Deportation is the process the United States uses to send non United States Citizens back to their home country. There are a number of ways in which an individual in the United States can be placed in removal proceedings.
This includes but is not limited to:
- Being present in the United States without the right to be here;
- Being convicted of an act that renders them deportable or the violation of the Immigration and Nationality Act;
- The denial of a petition the individual has filed with the service.
How This Works:
If you are present in the United States without authority and you are arrested or come into contact with law enforcement – and law enforcement is unable to verify your lawful status, then you will be placed in removal proceedings.
If you are convicted of a deportable offense such as rape, murder or kidnapping, then you will be placed in removal proceedings.
If you have violated the Immigration and Nationality Act, such as engaging in a fraudulent marriage, then you can be placed in removal proceedings.
If you file a petition with the United States Citizen and Immigration Services and that petition is denied, then you can be placed in removal proceedings.
What does it look LIKE?
Being placed in removal proceedings does not mean you have to immediately depart the United States. Two things:
- First, make sure you retain competent counsel, and
- DO NOT MISS A COURT HEARING.
So what does it look like? You have received the dreaded NTA. Known more formally as the Notice to Appear, this is the document that will tell you the WHERE, the WHEN, and the WHY.
The Where: This is where you need to show up. The address of the Immigration Court that will be handling your case.
The When: The date that you must show up.
The Why: These are the allegations the United States government is bringing against you. In other words, this is what you did wrong. For example: you are a citizen of Honduras, you are not a citizen of the United States, you have violated the terms of your visa by failing to depart the United States when you were supposed to. These are facts the government knows about you.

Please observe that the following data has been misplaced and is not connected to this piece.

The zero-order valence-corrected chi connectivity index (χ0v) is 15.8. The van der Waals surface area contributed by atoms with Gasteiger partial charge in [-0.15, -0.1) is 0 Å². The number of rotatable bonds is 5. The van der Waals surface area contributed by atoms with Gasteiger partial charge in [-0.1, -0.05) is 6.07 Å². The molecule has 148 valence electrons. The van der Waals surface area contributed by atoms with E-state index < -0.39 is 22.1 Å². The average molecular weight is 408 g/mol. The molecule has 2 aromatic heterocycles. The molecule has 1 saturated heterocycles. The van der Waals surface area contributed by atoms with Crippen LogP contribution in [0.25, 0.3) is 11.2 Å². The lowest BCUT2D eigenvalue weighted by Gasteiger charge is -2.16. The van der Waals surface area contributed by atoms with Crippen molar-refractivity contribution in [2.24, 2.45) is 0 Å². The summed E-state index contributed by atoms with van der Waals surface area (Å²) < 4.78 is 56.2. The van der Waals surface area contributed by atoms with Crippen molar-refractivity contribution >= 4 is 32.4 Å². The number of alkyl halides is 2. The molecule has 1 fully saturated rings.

How Long is the Entire PROCESS?
Your first hearing will be your master calendar hearing – similar to the arraignment in the criminal setting. This is where you will have the opportunity to do two things, (1) tell the Judge whether the allegations are true or not, and, (2) advise the judge of your defense and also to state your relief.
After the master calendar hearing, the immigration judge will then schedule you for your final hearing. This is your individual hearing – similar to the trial in the civil or criminal setting.
This can be years away from your first hearing.
You will have the opportunity to collect and submit evidence to the court to be used in your defense. Keep in mind, “it wasn’t” is not a valid defense.
The entire process can take years – depending on rescheduling, motions, change in circumstances etc.
Did you know?
- Did you know, you have a better chance of being successful in Immigration Court if you are represented by counsel?
- Did you know you can be placed in removal proceedings by failing to file a change of address with United States Citizenship and Immigration Services, within 10 days of moving?
- Did you know that you do not have the right to an attorney while you are in removal proceedings?
The deportation process is lengthy as it is stressful. To prevent family separation, I recommend retaining competent counsel.